“Because it’s 2015.” This Justin Trudeau quote went viral when asked why his new cabinet is half women. And yet, women in STEM careers (Science, Technology, Engineering and Mathematics), have been on a steady decline since 1987 – with the lowest numbers being in the applied fields of engineering and computer science. While women have been underrepresented in scientific fields for decades, Forbes reports that “women have seen no employment growth in STEM jobs since 2000.” Meanwhile, Statistics Canada data shows that women accounted for only 39 percent of university graduates aged 25 to 34 with a STEM degree in 2011. How can we as educators encourage girls and young women to pursue careers in science and technology? What are some factors in our control when it comes to making STEM a more welcoming avenue of study? A scant few days after the 26th anniversary of the École Polytechnique massacre, these questions are more than pertinent.
The 2015 STEM Index, which measures the amount of people graduating in STEM programs, hasn’t really budged for decades with regards to women and certain minorities. In fact, “early biases, discrimination and social expectations still play a significant role, diverting students from the STEM pipeline.” The wind vane points to two compelling explanations of this phenomenon: the environment in which women grow up, in other words, home and school, both of which reflect long-held societal views on gender.
“Science, technology, engineering and mathematics become the tools with which to explore curiosity and to create change.” Haiyan Zhang, Innovation Director at Lift London, Microsoft Studios
Dr. Jenna Carpenter at a TEDx conference Engineering: where are the girls?
The American Association of University Women explains that girls begin feeling disconnected from STEM fields as early as grade one, and by the seventh grade, “many girls are ambivalent about these fields, and by the end of high school, fewer girls than boys plan to pursue STEM,” in higher education. What can parents do at home to open as many doors as possible for their daughters?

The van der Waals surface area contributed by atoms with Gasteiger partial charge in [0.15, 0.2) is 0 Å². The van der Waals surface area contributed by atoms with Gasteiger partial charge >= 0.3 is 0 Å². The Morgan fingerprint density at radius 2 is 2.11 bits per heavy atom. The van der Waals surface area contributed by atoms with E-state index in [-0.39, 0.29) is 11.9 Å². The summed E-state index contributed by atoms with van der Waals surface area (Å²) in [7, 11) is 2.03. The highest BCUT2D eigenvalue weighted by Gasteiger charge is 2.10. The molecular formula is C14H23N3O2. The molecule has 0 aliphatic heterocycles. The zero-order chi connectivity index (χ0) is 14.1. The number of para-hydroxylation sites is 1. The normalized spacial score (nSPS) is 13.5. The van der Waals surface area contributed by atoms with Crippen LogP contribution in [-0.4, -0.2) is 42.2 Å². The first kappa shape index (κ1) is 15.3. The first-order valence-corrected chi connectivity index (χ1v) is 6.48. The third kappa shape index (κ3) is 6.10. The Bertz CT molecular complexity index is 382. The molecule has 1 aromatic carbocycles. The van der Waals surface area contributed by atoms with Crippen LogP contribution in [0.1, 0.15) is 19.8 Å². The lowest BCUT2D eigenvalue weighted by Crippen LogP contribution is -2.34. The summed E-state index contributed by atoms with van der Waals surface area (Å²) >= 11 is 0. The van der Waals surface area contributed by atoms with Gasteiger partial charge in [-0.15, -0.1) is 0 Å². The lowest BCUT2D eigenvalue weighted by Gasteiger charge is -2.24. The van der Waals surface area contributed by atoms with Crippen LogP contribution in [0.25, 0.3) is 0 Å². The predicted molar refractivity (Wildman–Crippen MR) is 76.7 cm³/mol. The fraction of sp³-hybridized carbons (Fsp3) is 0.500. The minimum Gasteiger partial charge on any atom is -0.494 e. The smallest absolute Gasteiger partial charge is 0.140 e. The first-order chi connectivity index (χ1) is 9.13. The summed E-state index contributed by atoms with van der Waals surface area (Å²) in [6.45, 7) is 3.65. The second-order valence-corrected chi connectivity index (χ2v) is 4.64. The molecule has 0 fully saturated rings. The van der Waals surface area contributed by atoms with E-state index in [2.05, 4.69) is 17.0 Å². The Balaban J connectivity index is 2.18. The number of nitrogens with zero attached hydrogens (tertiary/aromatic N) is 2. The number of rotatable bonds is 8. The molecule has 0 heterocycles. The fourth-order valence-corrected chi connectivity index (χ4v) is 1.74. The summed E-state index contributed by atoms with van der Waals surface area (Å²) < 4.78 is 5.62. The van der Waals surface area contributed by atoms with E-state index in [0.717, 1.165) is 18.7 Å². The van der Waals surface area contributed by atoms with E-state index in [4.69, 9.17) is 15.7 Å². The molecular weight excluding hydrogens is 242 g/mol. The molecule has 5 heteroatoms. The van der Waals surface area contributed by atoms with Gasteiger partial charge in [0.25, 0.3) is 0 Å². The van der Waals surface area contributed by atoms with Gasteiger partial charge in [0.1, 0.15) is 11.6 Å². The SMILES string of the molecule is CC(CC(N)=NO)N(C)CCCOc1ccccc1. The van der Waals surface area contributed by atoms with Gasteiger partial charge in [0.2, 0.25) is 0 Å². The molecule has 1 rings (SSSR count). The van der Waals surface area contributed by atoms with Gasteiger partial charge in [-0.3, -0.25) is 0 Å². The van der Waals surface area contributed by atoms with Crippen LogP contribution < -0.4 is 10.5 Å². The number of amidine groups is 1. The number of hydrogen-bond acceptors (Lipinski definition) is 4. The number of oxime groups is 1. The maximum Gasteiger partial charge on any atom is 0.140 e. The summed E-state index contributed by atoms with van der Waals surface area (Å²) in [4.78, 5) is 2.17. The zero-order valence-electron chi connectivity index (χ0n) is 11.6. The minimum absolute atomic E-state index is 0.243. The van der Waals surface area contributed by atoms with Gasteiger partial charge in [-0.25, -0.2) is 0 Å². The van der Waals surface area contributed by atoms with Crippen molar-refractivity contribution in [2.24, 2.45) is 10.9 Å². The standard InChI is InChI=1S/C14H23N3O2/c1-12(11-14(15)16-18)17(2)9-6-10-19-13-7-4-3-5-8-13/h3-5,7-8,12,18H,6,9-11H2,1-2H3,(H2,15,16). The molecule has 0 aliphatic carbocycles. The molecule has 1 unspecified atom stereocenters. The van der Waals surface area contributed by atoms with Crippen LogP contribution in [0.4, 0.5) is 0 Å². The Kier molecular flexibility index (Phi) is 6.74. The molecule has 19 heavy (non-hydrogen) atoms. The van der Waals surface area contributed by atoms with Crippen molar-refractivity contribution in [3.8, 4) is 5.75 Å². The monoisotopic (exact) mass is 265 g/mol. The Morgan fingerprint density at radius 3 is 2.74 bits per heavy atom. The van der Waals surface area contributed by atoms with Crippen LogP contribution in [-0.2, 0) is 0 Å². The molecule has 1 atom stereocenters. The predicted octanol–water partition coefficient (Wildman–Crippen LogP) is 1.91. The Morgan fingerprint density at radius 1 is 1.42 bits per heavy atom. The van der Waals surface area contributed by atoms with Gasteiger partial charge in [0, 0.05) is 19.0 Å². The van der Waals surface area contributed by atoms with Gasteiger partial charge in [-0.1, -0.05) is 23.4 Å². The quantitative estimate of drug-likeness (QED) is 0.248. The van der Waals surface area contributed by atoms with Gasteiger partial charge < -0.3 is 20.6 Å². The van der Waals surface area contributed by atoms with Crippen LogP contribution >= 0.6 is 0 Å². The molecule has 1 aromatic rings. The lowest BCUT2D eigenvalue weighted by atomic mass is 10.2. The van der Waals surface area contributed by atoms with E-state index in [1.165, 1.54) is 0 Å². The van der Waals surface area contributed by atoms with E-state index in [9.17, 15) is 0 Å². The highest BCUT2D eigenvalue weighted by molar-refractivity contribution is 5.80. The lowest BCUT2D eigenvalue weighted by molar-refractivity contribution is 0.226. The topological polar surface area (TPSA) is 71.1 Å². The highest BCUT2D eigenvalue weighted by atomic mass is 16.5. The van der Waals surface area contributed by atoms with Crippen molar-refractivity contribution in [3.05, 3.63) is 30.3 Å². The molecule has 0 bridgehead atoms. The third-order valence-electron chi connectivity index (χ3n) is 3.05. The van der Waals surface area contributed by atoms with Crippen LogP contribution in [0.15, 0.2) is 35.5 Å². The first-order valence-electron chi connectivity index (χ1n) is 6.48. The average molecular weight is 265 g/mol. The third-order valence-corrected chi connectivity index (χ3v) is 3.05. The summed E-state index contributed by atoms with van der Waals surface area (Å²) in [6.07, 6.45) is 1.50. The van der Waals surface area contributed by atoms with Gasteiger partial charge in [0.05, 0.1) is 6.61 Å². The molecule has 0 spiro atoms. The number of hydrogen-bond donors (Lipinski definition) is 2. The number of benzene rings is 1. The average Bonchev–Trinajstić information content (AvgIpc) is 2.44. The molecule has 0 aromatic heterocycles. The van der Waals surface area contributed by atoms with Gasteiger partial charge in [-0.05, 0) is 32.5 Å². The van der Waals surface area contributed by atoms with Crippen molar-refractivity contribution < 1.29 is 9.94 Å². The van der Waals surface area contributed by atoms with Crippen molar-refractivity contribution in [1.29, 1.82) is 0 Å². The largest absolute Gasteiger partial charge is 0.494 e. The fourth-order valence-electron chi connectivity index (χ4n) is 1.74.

Limit media that promotes stereotypical images of women. Media and social support for gender bias against women in STEM activities must be cut off at the root. From games and toys to television and movies, our expectations and ill-informed nurturing of girls support, and even create, the imbalance of girls in Science, Technology, Engineering and Mathematics.
Become aware of your own unconscious biases. Studies show that parents, especially fathers, play a huge role in keeping girls out of STEM careers. Their biases are often unconscious. Harvard created an implicit bias test illustrating this fact, in hopes of preventing us from uprooting STEM potential and aspirations in our daughters. Families can begin to address these biases today by vetting the toys and games girls play. As the UK-based organization Let Toys be Toys states, “Stop limiting children’s interests by promoting some toys and books as being only for girls, and others as only for boys.” No more statements like, “Legos are for boys and Barbies are for girls.”
“Extensive research shows that certain toys and games can help young children develop spatial logic and other analytical skills critical to science, technology, engineering and math… toys and games help to mold educational and career interests” says Andrea Guendelman, co-founder of Developer. This growth mindset can limit girls by putting Barbies in their hands instead of a power drills and chemistry sets.
Model STEM values. Ask questions about how things work. Take stuff apart. Go ahead, dads and moms, and get your daughter that robot she can program, or the science kit that makes elephant toothpaste. Build and create together. Encourage girls to play with power tools, and get their hands dirty. Code a website, build a circuit.
“If parents want to give their children a gift, the best thing they can do is to teach their children to love challenges, be intrigued by mistakes, enjoy effort, and keep on learning.” – Carol Dweck
And At School